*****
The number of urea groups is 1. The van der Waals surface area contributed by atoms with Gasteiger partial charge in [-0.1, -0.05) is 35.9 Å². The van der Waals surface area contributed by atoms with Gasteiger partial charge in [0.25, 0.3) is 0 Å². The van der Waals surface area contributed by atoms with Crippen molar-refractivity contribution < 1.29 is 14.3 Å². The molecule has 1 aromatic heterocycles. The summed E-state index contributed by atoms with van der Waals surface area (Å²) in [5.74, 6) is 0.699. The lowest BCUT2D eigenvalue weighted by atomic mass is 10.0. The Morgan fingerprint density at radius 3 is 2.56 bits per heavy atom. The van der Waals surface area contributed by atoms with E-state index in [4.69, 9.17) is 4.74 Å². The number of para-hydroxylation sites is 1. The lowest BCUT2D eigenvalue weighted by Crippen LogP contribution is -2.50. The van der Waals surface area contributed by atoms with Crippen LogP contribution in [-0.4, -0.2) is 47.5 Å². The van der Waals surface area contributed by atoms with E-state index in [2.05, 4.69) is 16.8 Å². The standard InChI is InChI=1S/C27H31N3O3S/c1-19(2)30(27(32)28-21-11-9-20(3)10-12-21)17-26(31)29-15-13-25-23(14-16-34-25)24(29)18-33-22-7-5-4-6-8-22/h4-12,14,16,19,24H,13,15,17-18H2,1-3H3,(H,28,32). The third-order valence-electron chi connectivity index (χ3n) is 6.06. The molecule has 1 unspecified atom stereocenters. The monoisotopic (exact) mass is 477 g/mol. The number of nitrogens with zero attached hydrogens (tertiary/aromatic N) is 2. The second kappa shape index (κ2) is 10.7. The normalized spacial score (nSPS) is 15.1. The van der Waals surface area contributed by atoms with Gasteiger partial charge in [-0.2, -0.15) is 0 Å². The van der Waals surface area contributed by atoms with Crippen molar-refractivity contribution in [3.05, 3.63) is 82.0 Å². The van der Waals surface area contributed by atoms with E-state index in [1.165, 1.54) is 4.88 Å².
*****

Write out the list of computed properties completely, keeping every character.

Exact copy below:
The number of urea groups is 1. The van der Waals surface area contributed by atoms with Gasteiger partial charge in [-0.1, -0.05) is 35.9 Å². The van der Waals surface area contributed by atoms with Gasteiger partial charge in [0.25, 0.3) is 0 Å². The van der Waals surface area contributed by atoms with Crippen molar-refractivity contribution < 1.29 is 14.3 Å². The molecule has 1 aromatic heterocycles. The summed E-state index contributed by atoms with van der Waals surface area (Å²) in [5.74, 6) is 0.699. The lowest BCUT2D eigenvalue weighted by atomic mass is 10.0. The Morgan fingerprint density at radius 3 is 2.56 bits per heavy atom. The van der Waals surface area contributed by atoms with E-state index in [4.69, 9.17) is 4.74 Å². The number of para-hydroxylation sites is 1. The lowest BCUT2D eigenvalue weighted by Crippen LogP contribution is -2.50. The van der Waals surface area contributed by atoms with Crippen LogP contribution in [-0.4, -0.2) is 47.5 Å². The van der Waals surface area contributed by atoms with E-state index in [2.05, 4.69) is 16.8 Å². The standard InChI is InChI=1S/C27H31N3O3S/c1-19(2)30(27(32)28-21-11-9-20(3)10-12-21)17-26(31)29-15-13-25-23(14-16-34-25)24(29)18-33-22-7-5-4-6-8-22/h4-12,14,16,19,24H,13,15,17-18H2,1-3H3,(H,28,32). The third-order valence-electron chi connectivity index (χ3n) is 6.06. The molecule has 1 unspecified atom stereocenters. The monoisotopic (exact) mass is 477 g/mol. The number of nitrogens with zero attached hydrogens (tertiary/aromatic N) is 2. The second kappa shape index (κ2) is 10.7. The normalized spacial score (nSPS) is 15.1. The van der Waals surface area contributed by atoms with Gasteiger partial charge in [-0.2, -0.15) is 0 Å². The van der Waals surface area contributed by atoms with Crippen molar-refractivity contribution in [3.05, 3.63) is 82.0 Å². The van der Waals surface area contributed by atoms with E-state index in [1.165, 1.54) is 4.88 Å².